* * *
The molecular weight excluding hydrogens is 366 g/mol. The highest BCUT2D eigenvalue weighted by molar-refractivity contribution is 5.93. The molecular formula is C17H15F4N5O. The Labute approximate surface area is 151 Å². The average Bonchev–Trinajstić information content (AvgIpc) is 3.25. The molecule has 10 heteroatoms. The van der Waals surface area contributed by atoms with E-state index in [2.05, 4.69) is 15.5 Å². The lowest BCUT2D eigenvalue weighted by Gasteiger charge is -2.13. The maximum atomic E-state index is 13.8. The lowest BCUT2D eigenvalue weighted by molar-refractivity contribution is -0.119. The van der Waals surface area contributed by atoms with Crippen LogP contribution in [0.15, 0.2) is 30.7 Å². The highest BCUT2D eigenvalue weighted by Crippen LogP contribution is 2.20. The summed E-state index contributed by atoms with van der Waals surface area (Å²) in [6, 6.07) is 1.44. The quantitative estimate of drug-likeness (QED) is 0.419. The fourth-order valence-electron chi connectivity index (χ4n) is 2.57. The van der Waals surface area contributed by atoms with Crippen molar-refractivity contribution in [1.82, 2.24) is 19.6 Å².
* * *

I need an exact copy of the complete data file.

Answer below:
The molecular weight excluding hydrogens is 366 g/mol. The highest BCUT2D eigenvalue weighted by molar-refractivity contribution is 5.93. The molecular formula is C17H15F4N5O. The Labute approximate surface area is 151 Å². The average Bonchev–Trinajstić information content (AvgIpc) is 3.25. The molecule has 10 heteroatoms. The van der Waals surface area contributed by atoms with E-state index in [2.05, 4.69) is 15.5 Å². The lowest BCUT2D eigenvalue weighted by Gasteiger charge is -2.13. The maximum atomic E-state index is 13.8. The lowest BCUT2D eigenvalue weighted by molar-refractivity contribution is -0.119. The van der Waals surface area contributed by atoms with Crippen LogP contribution in [0.15, 0.2) is 30.7 Å². The highest BCUT2D eigenvalue weighted by Crippen LogP contribution is 2.20. The summed E-state index contributed by atoms with van der Waals surface area (Å²) in [6, 6.07) is 1.44. The quantitative estimate of drug-likeness (QED) is 0.419. The fourth-order valence-electron chi connectivity index (χ4n) is 2.57. The van der Waals surface area contributed by atoms with Crippen molar-refractivity contribution in [1.82, 2.24) is 19.6 Å².